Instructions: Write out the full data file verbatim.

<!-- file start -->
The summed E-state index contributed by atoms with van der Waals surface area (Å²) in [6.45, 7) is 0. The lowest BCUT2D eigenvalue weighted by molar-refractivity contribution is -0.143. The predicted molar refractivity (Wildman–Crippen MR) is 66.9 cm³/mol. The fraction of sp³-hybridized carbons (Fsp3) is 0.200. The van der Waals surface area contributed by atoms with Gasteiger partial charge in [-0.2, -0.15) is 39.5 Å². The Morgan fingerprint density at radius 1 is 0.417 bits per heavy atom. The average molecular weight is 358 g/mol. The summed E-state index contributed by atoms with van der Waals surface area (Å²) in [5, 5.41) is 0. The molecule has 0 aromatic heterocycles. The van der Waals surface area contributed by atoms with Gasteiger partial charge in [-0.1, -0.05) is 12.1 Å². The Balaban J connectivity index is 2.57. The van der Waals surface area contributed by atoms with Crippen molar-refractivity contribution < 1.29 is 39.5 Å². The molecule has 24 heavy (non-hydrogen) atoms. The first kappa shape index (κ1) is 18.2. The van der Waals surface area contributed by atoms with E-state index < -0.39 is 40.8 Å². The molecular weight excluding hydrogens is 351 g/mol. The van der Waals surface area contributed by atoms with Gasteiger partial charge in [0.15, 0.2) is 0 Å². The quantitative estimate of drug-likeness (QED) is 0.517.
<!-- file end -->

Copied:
The summed E-state index contributed by atoms with van der Waals surface area (Å²) in [6.45, 7) is 0. The lowest BCUT2D eigenvalue weighted by molar-refractivity contribution is -0.143. The predicted molar refractivity (Wildman–Crippen MR) is 66.9 cm³/mol. The fraction of sp³-hybridized carbons (Fsp3) is 0.200. The van der Waals surface area contributed by atoms with Gasteiger partial charge in [-0.2, -0.15) is 39.5 Å². The Morgan fingerprint density at radius 1 is 0.417 bits per heavy atom. The average molecular weight is 358 g/mol. The summed E-state index contributed by atoms with van der Waals surface area (Å²) in [5, 5.41) is 0. The molecule has 0 aromatic heterocycles. The van der Waals surface area contributed by atoms with Gasteiger partial charge in [-0.1, -0.05) is 12.1 Å². The Balaban J connectivity index is 2.57. The van der Waals surface area contributed by atoms with Crippen molar-refractivity contribution < 1.29 is 39.5 Å². The molecule has 24 heavy (non-hydrogen) atoms. The first kappa shape index (κ1) is 18.2. The van der Waals surface area contributed by atoms with E-state index < -0.39 is 40.8 Å². The molecular weight excluding hydrogens is 351 g/mol. The van der Waals surface area contributed by atoms with Gasteiger partial charge in [0.15, 0.2) is 0 Å². The quantitative estimate of drug-likeness (QED) is 0.517.